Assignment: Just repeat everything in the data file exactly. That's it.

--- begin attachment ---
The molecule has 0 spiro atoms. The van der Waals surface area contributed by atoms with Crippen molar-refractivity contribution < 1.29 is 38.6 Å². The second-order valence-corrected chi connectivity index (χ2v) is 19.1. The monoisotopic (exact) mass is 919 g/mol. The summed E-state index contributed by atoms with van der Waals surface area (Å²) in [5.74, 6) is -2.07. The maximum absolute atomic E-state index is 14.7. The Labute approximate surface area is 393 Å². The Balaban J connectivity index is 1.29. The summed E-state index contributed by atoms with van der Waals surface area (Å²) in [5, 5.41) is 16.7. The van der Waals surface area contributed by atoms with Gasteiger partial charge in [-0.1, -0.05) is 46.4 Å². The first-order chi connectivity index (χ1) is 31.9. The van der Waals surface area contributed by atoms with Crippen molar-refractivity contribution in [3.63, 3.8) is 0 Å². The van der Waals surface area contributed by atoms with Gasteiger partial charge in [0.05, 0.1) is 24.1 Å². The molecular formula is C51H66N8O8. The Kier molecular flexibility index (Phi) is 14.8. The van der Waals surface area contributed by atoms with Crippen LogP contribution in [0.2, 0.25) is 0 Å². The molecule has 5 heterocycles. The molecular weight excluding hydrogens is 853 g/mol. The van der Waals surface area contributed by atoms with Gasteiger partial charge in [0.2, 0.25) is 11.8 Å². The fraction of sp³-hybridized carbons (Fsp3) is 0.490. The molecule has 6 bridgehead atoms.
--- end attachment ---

The molecule has 0 spiro atoms. The van der Waals surface area contributed by atoms with Crippen molar-refractivity contribution < 1.29 is 38.6 Å². The second-order valence-corrected chi connectivity index (χ2v) is 19.1. The monoisotopic (exact) mass is 919 g/mol. The summed E-state index contributed by atoms with van der Waals surface area (Å²) in [5.74, 6) is -2.07. The maximum absolute atomic E-state index is 14.7. The Labute approximate surface area is 393 Å². The Balaban J connectivity index is 1.29. The summed E-state index contributed by atoms with van der Waals surface area (Å²) in [5, 5.41) is 16.7. The van der Waals surface area contributed by atoms with Gasteiger partial charge in [-0.1, -0.05) is 46.4 Å². The first-order chi connectivity index (χ1) is 31.9. The van der Waals surface area contributed by atoms with Crippen molar-refractivity contribution in [3.63, 3.8) is 0 Å². The van der Waals surface area contributed by atoms with Gasteiger partial charge in [0.05, 0.1) is 24.1 Å². The molecular formula is C51H66N8O8. The Kier molecular flexibility index (Phi) is 14.8. The van der Waals surface area contributed by atoms with Crippen LogP contribution in [0.2, 0.25) is 0 Å². The molecule has 5 heterocycles. The molecular weight excluding hydrogens is 853 g/mol. The van der Waals surface area contributed by atoms with Gasteiger partial charge in [0.2, 0.25) is 11.8 Å². The fraction of sp³-hybridized carbons (Fsp3) is 0.490. The molecule has 6 bridgehead atoms.